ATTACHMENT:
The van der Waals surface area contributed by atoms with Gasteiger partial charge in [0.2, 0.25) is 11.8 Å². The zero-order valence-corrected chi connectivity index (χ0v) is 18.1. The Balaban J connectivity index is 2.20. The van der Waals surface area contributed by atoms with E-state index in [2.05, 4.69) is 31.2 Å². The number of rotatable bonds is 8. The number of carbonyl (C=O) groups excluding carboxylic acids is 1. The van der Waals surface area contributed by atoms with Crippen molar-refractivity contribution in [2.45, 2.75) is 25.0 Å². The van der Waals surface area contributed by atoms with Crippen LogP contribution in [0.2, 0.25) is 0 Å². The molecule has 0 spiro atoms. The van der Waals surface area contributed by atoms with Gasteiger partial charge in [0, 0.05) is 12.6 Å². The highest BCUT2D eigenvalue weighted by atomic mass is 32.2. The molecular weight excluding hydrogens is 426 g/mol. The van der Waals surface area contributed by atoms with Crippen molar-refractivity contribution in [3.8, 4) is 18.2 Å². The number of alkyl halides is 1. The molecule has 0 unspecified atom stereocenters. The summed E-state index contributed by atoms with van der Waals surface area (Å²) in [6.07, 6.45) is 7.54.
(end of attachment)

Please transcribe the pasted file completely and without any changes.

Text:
The van der Waals surface area contributed by atoms with Gasteiger partial charge in [0.2, 0.25) is 11.8 Å². The zero-order valence-corrected chi connectivity index (χ0v) is 18.1. The Balaban J connectivity index is 2.20. The van der Waals surface area contributed by atoms with E-state index in [2.05, 4.69) is 31.2 Å². The number of rotatable bonds is 8. The number of carbonyl (C=O) groups excluding carboxylic acids is 1. The van der Waals surface area contributed by atoms with Crippen molar-refractivity contribution in [2.45, 2.75) is 25.0 Å². The van der Waals surface area contributed by atoms with Crippen LogP contribution in [0.2, 0.25) is 0 Å². The molecule has 0 spiro atoms. The van der Waals surface area contributed by atoms with Gasteiger partial charge in [0, 0.05) is 12.6 Å². The highest BCUT2D eigenvalue weighted by atomic mass is 32.2. The molecular weight excluding hydrogens is 426 g/mol. The van der Waals surface area contributed by atoms with Crippen molar-refractivity contribution in [3.8, 4) is 18.2 Å². The number of alkyl halides is 1. The molecule has 0 unspecified atom stereocenters. The summed E-state index contributed by atoms with van der Waals surface area (Å²) in [6.07, 6.45) is 7.54.